Over the weekend, as the elected secular government of Afghanistan met its death, my staff asked what, if anything, the Caux Round Table’s ethical principles implied for a conflict of moral visions like that in Afghanistan between the Taliban’s Sunni fundamentalism vindicating the plan of a God for human perfection and the faiths of other Afghans, which were at odds with such regimentation of belief and how one ought to live. The Afghan conflict, as in most conflicts where one side insists on an appeal to heaven rather than to some mere human tribunal for vindication of its righteousness, was one of open war, in this case, an insurgency.
Overlooked by the Americans, their NATO partners and most of their Afghan counterparts was the basic law of insurgency, as pithily stated by the Great Helmsman Mao Zedong: “Guerillas are fish who swim in the sea of the people.” To end an insurgency, you either have to kill all the insurgents or dry up the sea. It turns out that, like fish in the sea, insurgents breed quickly, easily replacing those who are pulled from the waters. But if the sea evaporates, the fish will die off.
So, to prevent an insurgency like the Taliban from imposing its will on a nation, the sea, that is, the people, must be organized to turn against the fish and deny them a supportive environment. The people must drive out the insurgents from each and every local community. This is done by giving the people rights of self-government, self-development and self-defense.
The effort must be decentralized, flexible, participatory and, above all, rest on a moral value that the people honor and respect.
The Caux Round Table Principles for Moral Government point every government in just that direction. So, those principles were, after all, relevant to a country like Afghanistan going through violent trials and tribulations.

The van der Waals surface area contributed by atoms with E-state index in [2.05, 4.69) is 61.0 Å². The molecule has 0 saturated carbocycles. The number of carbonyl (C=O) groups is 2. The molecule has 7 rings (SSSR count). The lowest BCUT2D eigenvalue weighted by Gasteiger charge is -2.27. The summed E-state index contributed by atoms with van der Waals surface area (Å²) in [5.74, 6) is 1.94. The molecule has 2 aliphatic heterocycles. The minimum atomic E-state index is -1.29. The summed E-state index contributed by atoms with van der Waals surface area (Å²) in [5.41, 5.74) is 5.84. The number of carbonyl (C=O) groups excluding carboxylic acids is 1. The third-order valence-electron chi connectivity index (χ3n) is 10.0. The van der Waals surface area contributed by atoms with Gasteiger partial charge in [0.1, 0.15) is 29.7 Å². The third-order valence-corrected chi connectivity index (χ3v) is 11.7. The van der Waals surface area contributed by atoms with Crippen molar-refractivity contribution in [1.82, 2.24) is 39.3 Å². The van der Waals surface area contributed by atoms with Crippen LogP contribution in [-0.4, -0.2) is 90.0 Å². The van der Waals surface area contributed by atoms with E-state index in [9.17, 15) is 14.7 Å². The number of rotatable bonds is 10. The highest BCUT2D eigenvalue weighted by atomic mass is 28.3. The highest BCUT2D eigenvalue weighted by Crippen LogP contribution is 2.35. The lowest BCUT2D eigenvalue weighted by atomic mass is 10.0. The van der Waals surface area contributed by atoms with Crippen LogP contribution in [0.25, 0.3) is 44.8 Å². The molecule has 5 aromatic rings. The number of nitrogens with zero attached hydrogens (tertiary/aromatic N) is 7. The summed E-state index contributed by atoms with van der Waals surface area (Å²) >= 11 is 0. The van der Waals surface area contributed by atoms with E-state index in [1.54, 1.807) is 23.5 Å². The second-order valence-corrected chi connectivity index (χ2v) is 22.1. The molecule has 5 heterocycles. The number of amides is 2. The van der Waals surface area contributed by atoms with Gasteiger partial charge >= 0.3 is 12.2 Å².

The fundamental principle for moral government is that public power is held in trust for the community. Thus, the government, at every level, from national leaders and central bureaucracies, down to village councils, must be a trustee of the common good. Government office is not for personal aggrandizement or exploitation. Government is to serve those who are to benefit from its powers and authority, not rule them as submissive menials and craven subjects.
This directive points government towards decentralization, providing opportunities for its smallest collectives and never forgetting the aspirations of individuals. Power should flow downwards to embrace the people; never concentrated at some single centralized point of sovereignty.
Public power brings responsibility; power is a necessary moral circumstance in that it binds the actions of one to the welfare of others. The state is the servant and agent of higher ends; it is subordinate to society. Public power is to be exercised within a framework of moral responsibility for the welfare of others. Governments that abuse their trust shall lose their authority and may be removed from office.
Thus, standards for performance evaluation, promotion, hiring and training must privilege these behaviors. Since “Holders of public office are accountable for their conduct while in office, they are subject to removal for malfeasance, misfeasance or abuse of office.”